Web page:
Makes me wonder if somewhere, 45 million light-years away, someone is looking at our Milky Way…
    “And here’s a lovely barred-spiral galaxy. It’s pretty large as galaxies go, but not quite so much as it’s neighbor. The core region is fairly quiet…

    Well, except for the fact that they would be seeing our galaxy as it was 45 million years ago, when things may have been quite different.

    Mike C (#37):

    I’m still confused as to why the center is giving off light…shouldn’t it be black, if it’s a black hole?

    You’re not seeing the black hole. You’re seeing all of those stars surrounding it.

  39. Steve

    Nicely said BA. This is why I keep coming back.

    Is the light near the center from stars surrounding the black hole?

  40. Steve

    Ken answered it right before I asked. Thanks.

  41. RwFlynn

    I think I’ve got a new wallpaper to admire. :)

  42. Joseph G

    Regarding the visibility of black holes, it’s worth remembering how compact they are. You can calculate the size of the event horizon of a black hole (its Schwarszchild radius) if you know its mass (interestingly, any mass has a Scharzschild radius – if you compress it to that radius or smaller, it becomes a black hole; it’s both a measure of the event horizon of a black hole and the compactness required to create said black hole). I’m lousy at math, but awhile ago I remember finding a nifty calculator that lets you calculate a Schwarzschild radius for any mass. For our sun, that radius would be less then 3 kilometers! For a supermassive black hole of over 4 billion solar masses, like the one in the center of the galaxy is expected to be, IIRC, the radius comes out to something like twice the (actual) radius of our sun – big for a black hole, but not big at all in cosmic terms.

  43. Joseph G

    @Ken B: That’s true, though even 45 million years ago, things probably weren’t that different. That’s not that long on galactic scales :)
    I wonder, if our galaxy were an active galaxy, would it affect us? Active galactic nuclei can be pretty darn scary-powerful, but then, we are at a comfortable distance from the core, and the jets caused by the accretion disc around the SMB probably wouldn’t be pointed in our direction, right?

  44. Meander

    That is an absolutely amazing picture, thank you. Although I think I melted my brain trying to imagine how big it actually is…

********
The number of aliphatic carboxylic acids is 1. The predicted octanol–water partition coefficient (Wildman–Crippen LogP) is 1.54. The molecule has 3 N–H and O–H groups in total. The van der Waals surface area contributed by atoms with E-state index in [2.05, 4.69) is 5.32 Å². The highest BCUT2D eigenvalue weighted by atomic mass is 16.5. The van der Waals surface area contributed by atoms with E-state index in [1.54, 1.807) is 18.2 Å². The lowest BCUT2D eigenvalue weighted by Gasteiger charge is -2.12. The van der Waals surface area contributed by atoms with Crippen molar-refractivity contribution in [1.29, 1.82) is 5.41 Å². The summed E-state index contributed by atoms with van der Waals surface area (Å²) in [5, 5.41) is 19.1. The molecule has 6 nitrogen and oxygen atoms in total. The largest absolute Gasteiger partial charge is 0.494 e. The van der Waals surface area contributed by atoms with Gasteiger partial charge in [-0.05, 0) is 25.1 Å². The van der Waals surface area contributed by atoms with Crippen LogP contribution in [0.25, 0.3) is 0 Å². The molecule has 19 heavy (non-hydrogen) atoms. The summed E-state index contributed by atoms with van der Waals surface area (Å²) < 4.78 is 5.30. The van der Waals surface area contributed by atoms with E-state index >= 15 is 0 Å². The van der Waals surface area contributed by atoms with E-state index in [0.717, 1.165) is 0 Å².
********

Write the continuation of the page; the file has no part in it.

45. Radwaste

    Well, while you’re looking at this pic, remember something Phil posted before: our own Sun, while it’s larger than average around these parts, would be tough to see beyond about 60ly. Now think of the individuals and groups you can see a a ways off, like this one. The bright stuff you’re seeing is only a fraction of that galaxy’s stellar population.

  46. Joseph G

    @46 Radwaste: Space certainly has a way of ****ing with your sense of scale :)
    Something can be unimaginably vast, yet is dwarfed into microscopic insignificance by something else, which itself, although just mind-numbingly enormous, is even tinier then the first thing on the scale of this other thing over here, and so on :P

  47. I think you should have said “click to enfloculate”. :)

  48. callcenterhero

    I don’t think it’s possible for us to actually comprehend the size of space and everything around us. I feel as if my brain is programmed to focus on the length of a mile, when thinking in terms of the vastness of space while it does blow my mind, I dont think its possible to grasp just how small we are. I appreciate a good mind blowjob though, and I can count on astronomy to do this for me on a daily basis.

  49. Doug

    I recall years ago someone tried to organize a symposium on “normal” galaxies. He found there was no such thing. If looked at closely, every galaxy has SOME peculiarity. That’s why there was a symposium on “Nearly Normal Galaxies.”

  50. CB

    @ Doug:

    I recall years ago someone tried to organize a symposium on “normal” galaxies. He found there was no such thing. If looked at closely, every galaxy has SOME peculiarity. That’s why there was a symposium on “Nearly Normal Galaxies.”

    Which means that if you ever did find a completely normal galaxy, its unpeculiarity would itself be peculiar, its normality abnormal, thus at best qualifying it for “nearly normal” status.

  51. Maybe we should call this galaxy “Serenity.”

  52. was no such thing. If looked at closely, every galaxy has SOME peculiarity. That’s why there was a symposium on “Nearly Normal Galaxies.”